That’s why understanding where your data is stored and processed is vital. It affects almost every aspect of the business from customer experience and digital transformation, through to compliance and beyond. Having a regular and open discussion on this topic at the highest level makes sense. When heads of departments which use a lot of shadow IT – typically HR, marketing and software development – understand the impact it can have on security, they are far more likely to cooperate, and educate their staff. And digital risk management solutions can play a big role in bringing shadow IT out of the shadows, by continually monitoring for issues associated with third party apps, as well as looking after the data that’s flowing through those apps.
Security is everyone’s business
Protecting the data centre from intrusion is critical beyond doubt. But the human factor cannot be ignored. The latest figures from the UK ICO show that around 85 percent of reported data breaches in Q4 2018-2019 involved (potentially avoidable) human error. It’s usually a case of a staff member doing the wrong thing, but for the right reason.
Whether responding to a phishing attack, copying the wrong person on an email, or a salesperson taking a copy of the sales lead database before they join a competitor, these can be addressed through awareness and training. While this is a direct responsibility of most CISOs, improvements can only be made with the buy-in from department heads.
As a philosophy, digital risk protection encompasses almost all of these failure mechanisms and can also give you advanced warning of potential attacks being planned against you. Going way beyond traditional threat intelligence, it can protect you against leaks and misuse of your data and provide the earliest notification of breaches – even if they originate from a partner. It can also ensure that your staff are doing everything they can to protect the brand across its digital footprint.
Assessing your risk
These three areas highlight the need to look beyond traditional cyber-security models. The techniques you will be required to deploy in the future will depend on the digital risks your business faces. So, being able to assess your digital risk is key. One useful method for looking at this is to think about your "digital footprint".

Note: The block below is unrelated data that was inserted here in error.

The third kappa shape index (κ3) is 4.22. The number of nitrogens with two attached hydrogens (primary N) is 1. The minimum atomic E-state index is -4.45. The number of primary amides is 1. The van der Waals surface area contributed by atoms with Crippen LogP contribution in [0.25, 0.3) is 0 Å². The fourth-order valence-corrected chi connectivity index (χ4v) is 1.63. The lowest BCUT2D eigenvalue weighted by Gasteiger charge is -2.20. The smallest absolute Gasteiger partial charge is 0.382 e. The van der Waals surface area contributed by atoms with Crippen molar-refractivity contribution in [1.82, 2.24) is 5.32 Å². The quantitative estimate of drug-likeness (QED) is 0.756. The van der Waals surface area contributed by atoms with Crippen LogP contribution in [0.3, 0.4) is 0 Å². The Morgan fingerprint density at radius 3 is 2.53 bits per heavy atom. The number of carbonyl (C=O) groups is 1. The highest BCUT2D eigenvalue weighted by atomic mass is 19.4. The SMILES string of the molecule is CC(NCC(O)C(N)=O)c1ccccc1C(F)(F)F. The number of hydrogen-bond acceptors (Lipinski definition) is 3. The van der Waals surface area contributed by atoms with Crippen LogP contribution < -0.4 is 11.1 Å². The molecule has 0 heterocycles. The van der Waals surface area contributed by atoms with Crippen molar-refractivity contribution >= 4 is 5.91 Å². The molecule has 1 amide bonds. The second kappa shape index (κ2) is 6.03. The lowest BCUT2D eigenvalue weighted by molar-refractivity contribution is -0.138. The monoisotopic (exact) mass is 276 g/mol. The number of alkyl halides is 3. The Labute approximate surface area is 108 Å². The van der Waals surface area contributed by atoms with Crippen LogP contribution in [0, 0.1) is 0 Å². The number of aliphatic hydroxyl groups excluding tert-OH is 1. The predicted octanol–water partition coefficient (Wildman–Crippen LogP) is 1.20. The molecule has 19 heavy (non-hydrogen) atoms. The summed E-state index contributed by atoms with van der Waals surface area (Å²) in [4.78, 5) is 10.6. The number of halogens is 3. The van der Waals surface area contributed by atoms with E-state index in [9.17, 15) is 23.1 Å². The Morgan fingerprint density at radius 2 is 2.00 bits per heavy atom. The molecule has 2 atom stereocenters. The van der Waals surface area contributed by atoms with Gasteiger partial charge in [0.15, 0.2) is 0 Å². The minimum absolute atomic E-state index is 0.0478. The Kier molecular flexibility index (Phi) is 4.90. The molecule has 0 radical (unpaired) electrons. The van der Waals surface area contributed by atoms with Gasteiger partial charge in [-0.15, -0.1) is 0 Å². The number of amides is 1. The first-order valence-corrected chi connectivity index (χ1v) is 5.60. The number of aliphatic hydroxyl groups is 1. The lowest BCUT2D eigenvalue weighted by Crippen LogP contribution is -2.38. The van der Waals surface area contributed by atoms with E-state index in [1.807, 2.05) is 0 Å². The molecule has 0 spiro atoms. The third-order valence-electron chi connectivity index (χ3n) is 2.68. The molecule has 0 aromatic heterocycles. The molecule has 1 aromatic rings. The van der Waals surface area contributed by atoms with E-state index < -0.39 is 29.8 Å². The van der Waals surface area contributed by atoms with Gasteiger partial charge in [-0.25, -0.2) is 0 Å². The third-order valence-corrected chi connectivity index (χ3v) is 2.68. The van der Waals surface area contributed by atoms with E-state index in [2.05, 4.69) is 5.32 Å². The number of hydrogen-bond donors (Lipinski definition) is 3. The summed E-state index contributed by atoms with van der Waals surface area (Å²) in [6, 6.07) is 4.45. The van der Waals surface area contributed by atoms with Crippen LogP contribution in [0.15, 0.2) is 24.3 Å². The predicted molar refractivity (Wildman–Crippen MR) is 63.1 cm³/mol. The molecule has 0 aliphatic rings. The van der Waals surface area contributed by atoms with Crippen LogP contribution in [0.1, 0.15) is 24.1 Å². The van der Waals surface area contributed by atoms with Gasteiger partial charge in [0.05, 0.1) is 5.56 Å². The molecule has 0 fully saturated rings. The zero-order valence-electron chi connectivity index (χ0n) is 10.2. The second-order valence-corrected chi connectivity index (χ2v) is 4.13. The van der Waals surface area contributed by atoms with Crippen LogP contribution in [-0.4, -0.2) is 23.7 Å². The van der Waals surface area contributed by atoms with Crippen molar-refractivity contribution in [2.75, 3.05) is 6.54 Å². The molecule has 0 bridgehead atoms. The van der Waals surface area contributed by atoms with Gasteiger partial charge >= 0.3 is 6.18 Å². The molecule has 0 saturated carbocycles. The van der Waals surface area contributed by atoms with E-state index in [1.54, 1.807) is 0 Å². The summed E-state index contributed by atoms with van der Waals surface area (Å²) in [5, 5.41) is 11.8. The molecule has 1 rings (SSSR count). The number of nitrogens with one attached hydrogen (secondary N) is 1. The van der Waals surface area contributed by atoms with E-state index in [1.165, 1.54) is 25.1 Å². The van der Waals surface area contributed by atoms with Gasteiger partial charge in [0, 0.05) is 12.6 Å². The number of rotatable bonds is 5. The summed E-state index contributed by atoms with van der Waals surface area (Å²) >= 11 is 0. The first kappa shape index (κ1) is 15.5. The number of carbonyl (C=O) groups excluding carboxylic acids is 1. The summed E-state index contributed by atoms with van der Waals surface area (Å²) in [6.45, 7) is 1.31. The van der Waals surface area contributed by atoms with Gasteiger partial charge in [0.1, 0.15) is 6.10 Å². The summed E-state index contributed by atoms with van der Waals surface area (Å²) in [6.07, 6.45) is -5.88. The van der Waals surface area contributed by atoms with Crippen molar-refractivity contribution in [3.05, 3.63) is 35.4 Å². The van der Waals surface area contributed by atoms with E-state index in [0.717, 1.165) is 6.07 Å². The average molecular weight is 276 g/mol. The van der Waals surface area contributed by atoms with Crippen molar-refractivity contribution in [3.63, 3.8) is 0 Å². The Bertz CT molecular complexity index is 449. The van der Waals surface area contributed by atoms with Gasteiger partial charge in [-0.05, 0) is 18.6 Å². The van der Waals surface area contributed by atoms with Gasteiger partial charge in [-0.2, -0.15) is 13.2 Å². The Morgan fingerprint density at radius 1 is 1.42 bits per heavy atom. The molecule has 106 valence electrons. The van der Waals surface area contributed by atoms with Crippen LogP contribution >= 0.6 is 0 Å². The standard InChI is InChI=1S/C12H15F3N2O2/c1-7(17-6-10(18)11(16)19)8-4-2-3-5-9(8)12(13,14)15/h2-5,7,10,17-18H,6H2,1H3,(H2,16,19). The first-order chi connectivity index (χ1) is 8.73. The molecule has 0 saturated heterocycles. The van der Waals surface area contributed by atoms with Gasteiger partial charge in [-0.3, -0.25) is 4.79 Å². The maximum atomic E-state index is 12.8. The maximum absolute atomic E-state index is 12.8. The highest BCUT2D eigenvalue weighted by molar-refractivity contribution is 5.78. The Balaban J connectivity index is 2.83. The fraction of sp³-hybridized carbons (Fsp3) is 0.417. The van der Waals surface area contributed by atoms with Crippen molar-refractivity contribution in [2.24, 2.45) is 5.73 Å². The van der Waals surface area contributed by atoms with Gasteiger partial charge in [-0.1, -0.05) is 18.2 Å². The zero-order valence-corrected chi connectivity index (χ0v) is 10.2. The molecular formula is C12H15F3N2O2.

When we discuss digital risk protection with security professionals, we always start with the information most critical to their organisation: "What information would you not want to see posted online?" Unsurprisingly, the priorities vary. Some businesses are focused on maintaining their commercial advantage, so protecting intellectual property is top of their list. For others, margin assurance is key, so defending revenue streams against loopholes, fraud and counterfeit goods is the most important. Almost everyone is concerned about compromised staff credentials circulating in dumps and forums. But across the many and varied types of Digital Risk, one aspect is consistent: It’s the business that decides the priorities and that’s what drives investment. For any security leader looking to secure funding for digital risk protection – ask the board what their priorities are.
In next month’s column we’ll be taking a closer look at protecting your information across the supply chain, and some techniques you can use to increase transparency and illuminate digital risk.
Jeremy Hendy is CEO of Skurio